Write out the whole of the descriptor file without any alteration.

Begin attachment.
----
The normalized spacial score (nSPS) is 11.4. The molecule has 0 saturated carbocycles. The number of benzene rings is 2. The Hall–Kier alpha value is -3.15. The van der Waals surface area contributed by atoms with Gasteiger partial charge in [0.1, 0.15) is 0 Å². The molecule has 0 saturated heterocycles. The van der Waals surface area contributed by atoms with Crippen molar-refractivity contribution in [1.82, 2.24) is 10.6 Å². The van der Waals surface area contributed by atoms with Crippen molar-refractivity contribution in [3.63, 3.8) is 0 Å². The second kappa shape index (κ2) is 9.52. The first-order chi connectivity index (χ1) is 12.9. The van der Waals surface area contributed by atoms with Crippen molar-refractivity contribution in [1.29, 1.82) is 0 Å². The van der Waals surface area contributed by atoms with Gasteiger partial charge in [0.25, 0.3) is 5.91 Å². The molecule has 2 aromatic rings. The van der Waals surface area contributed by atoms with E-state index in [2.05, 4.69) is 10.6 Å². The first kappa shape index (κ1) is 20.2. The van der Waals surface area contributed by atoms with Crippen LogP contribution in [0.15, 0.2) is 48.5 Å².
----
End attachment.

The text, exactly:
The normalized spacial score (nSPS) is 11.4. The molecule has 0 saturated carbocycles. The number of benzene rings is 2. The Hall–Kier alpha value is -3.15. The van der Waals surface area contributed by atoms with Gasteiger partial charge in [0.1, 0.15) is 0 Å². The molecule has 0 saturated heterocycles. The van der Waals surface area contributed by atoms with Crippen molar-refractivity contribution in [1.82, 2.24) is 10.6 Å². The van der Waals surface area contributed by atoms with Crippen molar-refractivity contribution in [3.63, 3.8) is 0 Å². The second kappa shape index (κ2) is 9.52. The first-order chi connectivity index (χ1) is 12.9. The van der Waals surface area contributed by atoms with Crippen molar-refractivity contribution in [1.29, 1.82) is 0 Å². The van der Waals surface area contributed by atoms with Gasteiger partial charge in [0.25, 0.3) is 5.91 Å². The molecule has 2 aromatic rings. The van der Waals surface area contributed by atoms with E-state index in [2.05, 4.69) is 10.6 Å². The first kappa shape index (κ1) is 20.2. The van der Waals surface area contributed by atoms with Crippen LogP contribution in [0.15, 0.2) is 48.5 Å².